Keywords: plant wastes extracts, chemical composition, high performance liquid chromatography mass spectrometer, HPLC-MS, scanning electron microscopy, SEM, silver nanoparticles

Procedia PDF Downloads 62
169 Treatment of Low-Grade Iron Ore Using Two Stage Wet High-Intensity Magnetic Separation Technique

Authors: Moses C. Siame, Kazutoshi Haga, Atsushi Shibayama

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This study investigates the removal of silica, alumina and phosphorus as impurities from Sanje iron ore using wet high-intensity magnetic separation (WHIMS). Sanje iron ore contains low-grade hematite ore found in Nampundwe area of Zambia from which iron is to be used as the feed in the steelmaking process. The chemical composition analysis using X-ray Florence spectrometer showed that Sanje low-grade ore contains 48.90 mass% of hematite (Fe2O3) with 34.18 mass% as an iron grade. The ore also contains silica (SiO2) and alumina (Al2O3) of 31.10 mass% and 7.65 mass% respectively. The mineralogical analysis using X-ray diffraction spectrometer showed hematite and silica as the major mineral components of the ore while magnetite and alumina exist as minor mineral components. Mineral particle distribution analysis was done using scanning electron microscope with an X-ray energy dispersion spectrometry (SEM-EDS) and images showed that the average mineral size distribution of alumina-silicate gangue particles is in order of 100 μm and exists as iron-bearing interlocked particles. Magnetic separation was done using series L model 4 Magnetic Separator. The effect of various magnetic separation parameters such as magnetic flux density, particle size, and pulp density of the feed was studied during magnetic separation experiments. The ore with average particle size of 25 µm and pulp density of 2.5% was concentrated using pulp flow of 7 L/min. The results showed that 10 T was optimal magnetic flux density which enhanced the recovery of 93.08% of iron with 53.22 mass% grade. The gangue mineral particles containing 12 mass% silica and 3.94 mass% alumna remained in the concentrate, therefore the concentrate was further treated in the second stage WHIMS using the same parameters from the first stage. The second stage process recovered 83.41% of iron with 67.07 mass% grade. Silica was reduced to 2.14 mass% and alumina to 1.30 mass%. Accordingly, phosphorus was also reduced to 0.02 mass%. Therefore, the two stage magnetic separation process was established using these results.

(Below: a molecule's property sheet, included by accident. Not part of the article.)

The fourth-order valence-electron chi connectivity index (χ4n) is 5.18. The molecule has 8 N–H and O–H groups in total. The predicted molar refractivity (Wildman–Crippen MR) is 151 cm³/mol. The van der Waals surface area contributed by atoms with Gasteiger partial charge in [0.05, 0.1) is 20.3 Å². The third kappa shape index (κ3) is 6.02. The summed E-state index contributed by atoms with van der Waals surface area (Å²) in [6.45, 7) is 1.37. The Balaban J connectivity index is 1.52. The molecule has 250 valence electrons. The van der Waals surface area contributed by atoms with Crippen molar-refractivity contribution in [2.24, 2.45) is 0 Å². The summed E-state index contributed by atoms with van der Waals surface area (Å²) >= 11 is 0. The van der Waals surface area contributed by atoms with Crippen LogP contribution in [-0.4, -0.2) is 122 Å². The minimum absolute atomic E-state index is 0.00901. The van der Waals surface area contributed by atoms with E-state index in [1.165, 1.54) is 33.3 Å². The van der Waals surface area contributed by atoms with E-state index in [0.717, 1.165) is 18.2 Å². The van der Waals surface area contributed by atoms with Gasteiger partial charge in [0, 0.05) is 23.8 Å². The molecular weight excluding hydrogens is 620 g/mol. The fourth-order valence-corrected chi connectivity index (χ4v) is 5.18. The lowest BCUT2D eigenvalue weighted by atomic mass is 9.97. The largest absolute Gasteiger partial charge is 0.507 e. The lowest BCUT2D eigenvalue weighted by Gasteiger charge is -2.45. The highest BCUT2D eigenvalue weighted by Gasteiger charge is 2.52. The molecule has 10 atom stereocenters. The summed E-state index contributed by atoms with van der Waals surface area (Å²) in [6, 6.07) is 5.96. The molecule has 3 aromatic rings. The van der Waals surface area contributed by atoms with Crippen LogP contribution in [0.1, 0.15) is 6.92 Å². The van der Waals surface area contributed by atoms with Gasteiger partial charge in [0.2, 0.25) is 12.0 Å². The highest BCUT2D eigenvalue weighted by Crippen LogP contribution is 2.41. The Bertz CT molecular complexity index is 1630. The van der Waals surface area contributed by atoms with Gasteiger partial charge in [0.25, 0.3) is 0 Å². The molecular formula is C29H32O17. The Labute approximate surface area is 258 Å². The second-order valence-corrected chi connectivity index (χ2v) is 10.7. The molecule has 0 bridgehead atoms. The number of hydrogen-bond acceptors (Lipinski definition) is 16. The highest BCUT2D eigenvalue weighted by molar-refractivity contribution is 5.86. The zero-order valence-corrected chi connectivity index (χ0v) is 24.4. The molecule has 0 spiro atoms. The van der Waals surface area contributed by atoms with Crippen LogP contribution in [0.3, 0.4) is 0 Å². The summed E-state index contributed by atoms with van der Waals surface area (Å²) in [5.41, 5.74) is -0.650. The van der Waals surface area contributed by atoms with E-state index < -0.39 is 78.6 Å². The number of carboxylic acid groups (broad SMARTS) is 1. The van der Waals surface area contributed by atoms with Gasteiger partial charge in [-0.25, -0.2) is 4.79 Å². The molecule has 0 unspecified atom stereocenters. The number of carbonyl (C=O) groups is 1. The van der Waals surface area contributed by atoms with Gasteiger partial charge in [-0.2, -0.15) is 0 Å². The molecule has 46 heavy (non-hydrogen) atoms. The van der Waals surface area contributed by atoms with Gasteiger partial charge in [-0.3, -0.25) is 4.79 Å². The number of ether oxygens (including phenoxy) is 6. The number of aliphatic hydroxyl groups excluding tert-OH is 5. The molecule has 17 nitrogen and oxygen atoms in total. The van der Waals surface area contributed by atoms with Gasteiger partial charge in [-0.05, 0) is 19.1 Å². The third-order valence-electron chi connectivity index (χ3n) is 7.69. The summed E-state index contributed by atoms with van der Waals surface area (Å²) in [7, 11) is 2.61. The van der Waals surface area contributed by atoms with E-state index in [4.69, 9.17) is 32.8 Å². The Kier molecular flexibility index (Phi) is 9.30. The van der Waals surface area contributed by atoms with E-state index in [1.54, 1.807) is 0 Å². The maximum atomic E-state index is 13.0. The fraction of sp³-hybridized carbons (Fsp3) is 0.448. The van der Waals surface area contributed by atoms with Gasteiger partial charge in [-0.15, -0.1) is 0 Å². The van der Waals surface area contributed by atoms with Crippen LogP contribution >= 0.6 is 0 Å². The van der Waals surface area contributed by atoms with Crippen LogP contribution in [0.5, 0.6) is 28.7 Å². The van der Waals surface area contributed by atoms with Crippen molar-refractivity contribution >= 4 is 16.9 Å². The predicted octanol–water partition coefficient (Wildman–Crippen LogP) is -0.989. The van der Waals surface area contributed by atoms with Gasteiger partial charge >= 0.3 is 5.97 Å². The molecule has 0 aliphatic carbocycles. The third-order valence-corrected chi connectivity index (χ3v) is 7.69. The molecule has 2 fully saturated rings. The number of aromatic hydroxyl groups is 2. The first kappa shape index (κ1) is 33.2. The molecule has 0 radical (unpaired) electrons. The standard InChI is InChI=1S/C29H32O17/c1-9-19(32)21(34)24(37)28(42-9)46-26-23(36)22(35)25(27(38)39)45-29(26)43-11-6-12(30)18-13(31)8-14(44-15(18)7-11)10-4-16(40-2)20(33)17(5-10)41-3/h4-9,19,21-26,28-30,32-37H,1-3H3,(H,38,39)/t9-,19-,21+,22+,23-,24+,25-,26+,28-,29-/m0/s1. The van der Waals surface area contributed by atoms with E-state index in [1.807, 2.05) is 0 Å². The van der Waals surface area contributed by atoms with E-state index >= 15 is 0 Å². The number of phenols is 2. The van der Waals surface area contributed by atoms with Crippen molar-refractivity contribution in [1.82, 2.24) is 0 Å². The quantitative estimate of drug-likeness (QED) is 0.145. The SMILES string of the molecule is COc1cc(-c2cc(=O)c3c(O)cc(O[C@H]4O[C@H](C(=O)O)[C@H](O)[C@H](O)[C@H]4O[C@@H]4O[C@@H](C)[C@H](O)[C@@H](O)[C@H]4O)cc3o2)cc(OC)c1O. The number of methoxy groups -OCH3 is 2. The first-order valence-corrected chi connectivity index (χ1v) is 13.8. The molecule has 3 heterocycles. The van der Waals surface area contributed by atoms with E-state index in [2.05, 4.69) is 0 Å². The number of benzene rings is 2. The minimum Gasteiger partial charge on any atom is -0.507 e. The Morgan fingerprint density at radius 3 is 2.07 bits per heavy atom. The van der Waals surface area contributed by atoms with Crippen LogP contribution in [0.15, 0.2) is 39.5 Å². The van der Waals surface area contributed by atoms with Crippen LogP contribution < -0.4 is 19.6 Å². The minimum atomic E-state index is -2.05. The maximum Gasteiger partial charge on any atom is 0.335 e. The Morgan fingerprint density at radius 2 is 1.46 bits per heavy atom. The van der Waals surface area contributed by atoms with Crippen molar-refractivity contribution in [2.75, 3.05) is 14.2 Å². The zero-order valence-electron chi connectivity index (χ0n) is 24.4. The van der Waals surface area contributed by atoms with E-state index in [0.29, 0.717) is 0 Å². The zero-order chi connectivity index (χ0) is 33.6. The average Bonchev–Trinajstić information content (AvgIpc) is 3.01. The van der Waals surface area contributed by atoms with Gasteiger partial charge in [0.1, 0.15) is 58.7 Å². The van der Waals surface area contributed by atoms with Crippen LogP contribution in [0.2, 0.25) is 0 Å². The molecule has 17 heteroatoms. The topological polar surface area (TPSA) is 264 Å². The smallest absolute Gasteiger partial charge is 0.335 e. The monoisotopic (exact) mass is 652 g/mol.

Keywords: Sanje iron ore, magnetic separation, silica, alumina, recovery

Procedia PDF Downloads 181
168 Comparison of Artificial Neural Networks and Statistical Classifiers in Olive Sorting Using Near-Infrared Spectroscopy

Authors: İsmail Kavdır, M. Burak Büyükcan, Ferhat Kurtulmuş